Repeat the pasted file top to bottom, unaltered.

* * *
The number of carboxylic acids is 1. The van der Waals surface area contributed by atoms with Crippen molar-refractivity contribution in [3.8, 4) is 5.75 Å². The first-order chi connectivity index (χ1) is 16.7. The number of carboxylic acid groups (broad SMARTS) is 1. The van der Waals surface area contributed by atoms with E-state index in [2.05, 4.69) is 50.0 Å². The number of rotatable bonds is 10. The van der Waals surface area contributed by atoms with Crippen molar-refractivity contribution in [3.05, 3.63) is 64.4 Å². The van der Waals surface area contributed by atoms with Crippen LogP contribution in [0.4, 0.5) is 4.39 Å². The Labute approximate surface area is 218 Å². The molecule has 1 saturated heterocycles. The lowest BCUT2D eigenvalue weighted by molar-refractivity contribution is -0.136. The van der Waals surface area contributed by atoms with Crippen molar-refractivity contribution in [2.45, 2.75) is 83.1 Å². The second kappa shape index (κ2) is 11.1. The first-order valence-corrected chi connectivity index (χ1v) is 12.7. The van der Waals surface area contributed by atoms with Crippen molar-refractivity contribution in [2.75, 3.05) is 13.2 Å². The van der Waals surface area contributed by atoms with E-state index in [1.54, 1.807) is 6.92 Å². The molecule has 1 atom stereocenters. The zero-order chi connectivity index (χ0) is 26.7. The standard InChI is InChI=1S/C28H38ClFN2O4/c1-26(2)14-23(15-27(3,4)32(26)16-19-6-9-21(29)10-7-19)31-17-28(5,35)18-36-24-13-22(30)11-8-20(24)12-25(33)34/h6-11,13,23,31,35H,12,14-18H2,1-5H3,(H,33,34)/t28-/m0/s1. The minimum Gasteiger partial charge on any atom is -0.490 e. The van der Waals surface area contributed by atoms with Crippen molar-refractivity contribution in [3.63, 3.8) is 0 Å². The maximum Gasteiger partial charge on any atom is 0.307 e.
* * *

The number of carboxylic acids is 1. The van der Waals surface area contributed by atoms with Crippen molar-refractivity contribution in [3.8, 4) is 5.75 Å². The first-order chi connectivity index (χ1) is 16.7. The number of carboxylic acid groups (broad SMARTS) is 1. The van der Waals surface area contributed by atoms with E-state index in [2.05, 4.69) is 50.0 Å². The number of rotatable bonds is 10. The van der Waals surface area contributed by atoms with Crippen molar-refractivity contribution in [3.05, 3.63) is 64.4 Å². The van der Waals surface area contributed by atoms with Crippen LogP contribution in [0.4, 0.5) is 4.39 Å². The Labute approximate surface area is 218 Å². The molecule has 1 saturated heterocycles. The lowest BCUT2D eigenvalue weighted by molar-refractivity contribution is -0.136. The van der Waals surface area contributed by atoms with Crippen molar-refractivity contribution in [2.45, 2.75) is 83.1 Å². The second kappa shape index (κ2) is 11.1. The first-order valence-corrected chi connectivity index (χ1v) is 12.7. The van der Waals surface area contributed by atoms with Crippen molar-refractivity contribution in [2.75, 3.05) is 13.2 Å². The van der Waals surface area contributed by atoms with E-state index in [1.54, 1.807) is 6.92 Å². The molecule has 1 atom stereocenters. The zero-order chi connectivity index (χ0) is 26.7. The standard InChI is InChI=1S/C28H38ClFN2O4/c1-26(2)14-23(15-27(3,4)32(26)16-19-6-9-21(29)10-7-19)31-17-28(5,35)18-36-24-13-22(30)11-8-20(24)12-25(33)34/h6-11,13,23,31,35H,12,14-18H2,1-5H3,(H,33,34)/t28-/m0/s1. The minimum Gasteiger partial charge on any atom is -0.490 e. The van der Waals surface area contributed by atoms with Crippen molar-refractivity contribution in [3.63, 3.8) is 0 Å². The maximum Gasteiger partial charge on any atom is 0.307 e.